The channel creating device used to create the channel with the method can be either a mechanical coring device or an advancing lasing device.
The present disclosure also relates to apparatus for implementing the above TMR method. In one embodiment, an apparatus comprises a mechanical coring device having a tubular coring member for creating a channel within a patient's myocardium, and a flap creating member integrated with the mechanical coring device for creating a flap of heart tissue at an outer portion of the channel to reduce bleeding therefrom.
In another embodiment, an apparatus for performing TMR comprises a lasing device having a laser ablation member for creating a channel within a patient's myocardium by ablating myocardial tissue and correspondingly advancing into the myocardium, and a flap creating member integrated with the lasing device for creating a flap of heart tissue at an outer portion of the channel to likewise reduce bleeding.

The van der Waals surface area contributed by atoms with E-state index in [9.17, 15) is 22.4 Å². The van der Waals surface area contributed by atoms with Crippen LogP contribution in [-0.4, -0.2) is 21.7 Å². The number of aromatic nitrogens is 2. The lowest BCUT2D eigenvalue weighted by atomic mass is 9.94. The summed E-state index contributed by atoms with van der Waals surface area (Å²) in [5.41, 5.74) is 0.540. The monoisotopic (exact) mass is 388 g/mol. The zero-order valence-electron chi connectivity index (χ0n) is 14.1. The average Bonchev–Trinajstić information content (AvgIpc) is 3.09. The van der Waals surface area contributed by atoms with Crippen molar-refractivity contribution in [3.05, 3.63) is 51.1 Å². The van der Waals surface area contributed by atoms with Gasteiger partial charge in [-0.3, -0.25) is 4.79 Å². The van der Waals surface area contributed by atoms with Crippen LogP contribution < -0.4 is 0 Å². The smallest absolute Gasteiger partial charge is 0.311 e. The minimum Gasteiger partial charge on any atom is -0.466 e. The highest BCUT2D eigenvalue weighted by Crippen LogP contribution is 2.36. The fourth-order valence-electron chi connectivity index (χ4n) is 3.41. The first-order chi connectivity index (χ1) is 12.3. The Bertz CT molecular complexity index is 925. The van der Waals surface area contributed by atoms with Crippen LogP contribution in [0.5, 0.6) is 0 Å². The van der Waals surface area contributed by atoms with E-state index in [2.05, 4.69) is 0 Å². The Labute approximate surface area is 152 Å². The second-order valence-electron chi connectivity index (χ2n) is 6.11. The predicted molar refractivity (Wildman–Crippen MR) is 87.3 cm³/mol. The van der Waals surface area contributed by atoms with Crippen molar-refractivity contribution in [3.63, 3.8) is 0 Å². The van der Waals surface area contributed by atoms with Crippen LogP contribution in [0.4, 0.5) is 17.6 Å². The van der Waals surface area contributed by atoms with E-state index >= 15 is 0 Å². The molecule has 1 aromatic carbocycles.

Advantageously, with the present disclosure methods and apparatus, the adjoining interface between the cap or flap of heart tissue thus formed, and the proximal myocardial tissue defines a very narrow opening. Hence, blood clotting can occur rapidly at the interface. As a result, the time expended for the step of applying pressure to the channel opening following formation of each channel is substantially reduced as compared to prior art methods. Alternatively, the present disclosure may allow the time-consuming pressure-applying step to be eliminated altogether from the procedure.
Various preferred embodiments are described herein with reference to the drawings, wherein:
FIG. 1 is a cross-sectional view of an illustrative transmyocardial channel formed in accordance with the present disclosure;